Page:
(55)

Equation (55) is important as it is a measure for primary tuning capacitor. Adding a capacitor in the primary side for the tuning purpose, the equivalent reactance and its compensating capacitance cancel each other out at the resonant frequency making winding resistance is the only remaining impedance. This will shift to almost zero making maximum as presented in Equation (49). However, from Equation (50) as reduces, the magnetizing component of the exciting current is also reducing and according to that the conduction losses due to the circulating current (because of low magnetizing inductance for contactless transformer) is reduced.

Summing up, during designing a contactless slipring system, a good compromise between R_{c} and C_{p} has to be taken in consideration.

6. FEM Simulation

To verify the analytical method proposed in the previous section and compare the calculated electrical properties of the investigated transformers, finite element 3D simulation study has been performed. The software used for this purpose is the JMAG package. The magnetic 3D models are developed to calculate the mutual and leakage inductances and coupling coefficient. The solver of the package uses the “finite element method” as the analysis method. The FEM divides and expresses the analysis object into a finite number of elements, and each and every field of the element is calculated.The procedure is comprised of four basic stages: drawing the 2-D model, defining material properties and boundary conditions, create the 3-D model and simulating/post processing the results. The simulation is performed at 88 KHz operating frequency, N_{1} = N_{2} = 8, air gap of 3 mm, and ΔB_{max }= 0.3 Tesla. Results of the simulations are demonstrated in Table 2 in section-8 for comparison and further discussions.

7. Contactless Transformer Measurements

After a contactless transformer is built, measurements and tests can be conducted in order to verify its electrical characteristics. Contactless transformers are frequency sensitive and measurement conditions should match the operating conditions for accurate results.

The primary and secondary inductances can be measured from each side and leaving the other side open circuit (see Figure 15). Measuring the mutual inductance is different from the self-inductances, first the inductance of the primary and secondary measured in series, and then the connections of one winding for a second reading is interchanged as illustrated in Figure 16. The measured inductances are expressed as follows,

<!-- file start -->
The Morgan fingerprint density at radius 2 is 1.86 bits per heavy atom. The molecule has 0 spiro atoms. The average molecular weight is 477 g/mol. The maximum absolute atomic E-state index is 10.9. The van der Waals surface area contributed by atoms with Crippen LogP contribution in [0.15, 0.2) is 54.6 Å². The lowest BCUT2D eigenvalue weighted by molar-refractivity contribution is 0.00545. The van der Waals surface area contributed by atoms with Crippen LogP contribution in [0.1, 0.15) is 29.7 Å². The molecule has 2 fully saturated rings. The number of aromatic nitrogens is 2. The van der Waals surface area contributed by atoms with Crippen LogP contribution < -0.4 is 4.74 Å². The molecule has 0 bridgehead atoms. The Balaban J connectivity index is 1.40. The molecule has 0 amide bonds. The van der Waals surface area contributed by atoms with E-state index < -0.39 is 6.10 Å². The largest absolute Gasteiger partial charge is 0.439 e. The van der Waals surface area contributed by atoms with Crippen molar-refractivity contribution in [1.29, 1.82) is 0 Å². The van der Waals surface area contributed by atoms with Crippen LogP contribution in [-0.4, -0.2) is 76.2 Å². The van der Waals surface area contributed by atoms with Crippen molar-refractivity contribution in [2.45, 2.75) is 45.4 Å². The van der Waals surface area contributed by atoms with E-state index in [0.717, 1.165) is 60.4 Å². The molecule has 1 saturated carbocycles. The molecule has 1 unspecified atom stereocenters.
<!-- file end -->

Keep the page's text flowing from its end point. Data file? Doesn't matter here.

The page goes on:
(56)

(57)

The mutual inductance then can be calculated applying the equation below,

(58)

Using the values of the primary and secondary selfinductances and mutual inductance give the coupling coefficient as following,

Table 2. Obtained results from different approaches.

Figure 15. Primary and Secondary self-inductances measurements.

Figure 16. Mutual inductance measurement.

(59)

Obviously, what is not mutually coupled is the leakage; therefore the leakage inductance coefficient can be expressed as following,

(60)

Likewise, the primary and secondary leakage inductances can be calculated from the following relationships,

(61)

(62)

It can be observed from Equations (61) and (62) that the coupling coefficient as well as the leakage inductance coefficient is independent of the transformer turns ratio. If the secondary is shorted, the resulting primary inductance (L_{pss}) is said to be given by,

(63)

And the primary leakage inductance as,

(64)

Note that L_{pss} is not the primary leakage inductance as sometimes claimed. The two Equations (63) and (64) give accurate results, if the following conditions hold; a) the transformer magnetizing inductance is much higher than the leakage inductances and b) the primary and secondary leakage inductances can be assumed to be equal. Clearly, in a contactless transformer neither of the above assumptions is valid. The magnetizing inductance is very low (and in some cases comparable to the leakage inductances) and therefore the secondary leakage cannot be combined with the primary leakage inductance. Also the primary and secondary leakage inductances are not always equal. Therefore, applying the first approach and using the Equation (56) to (62) give more accurate results.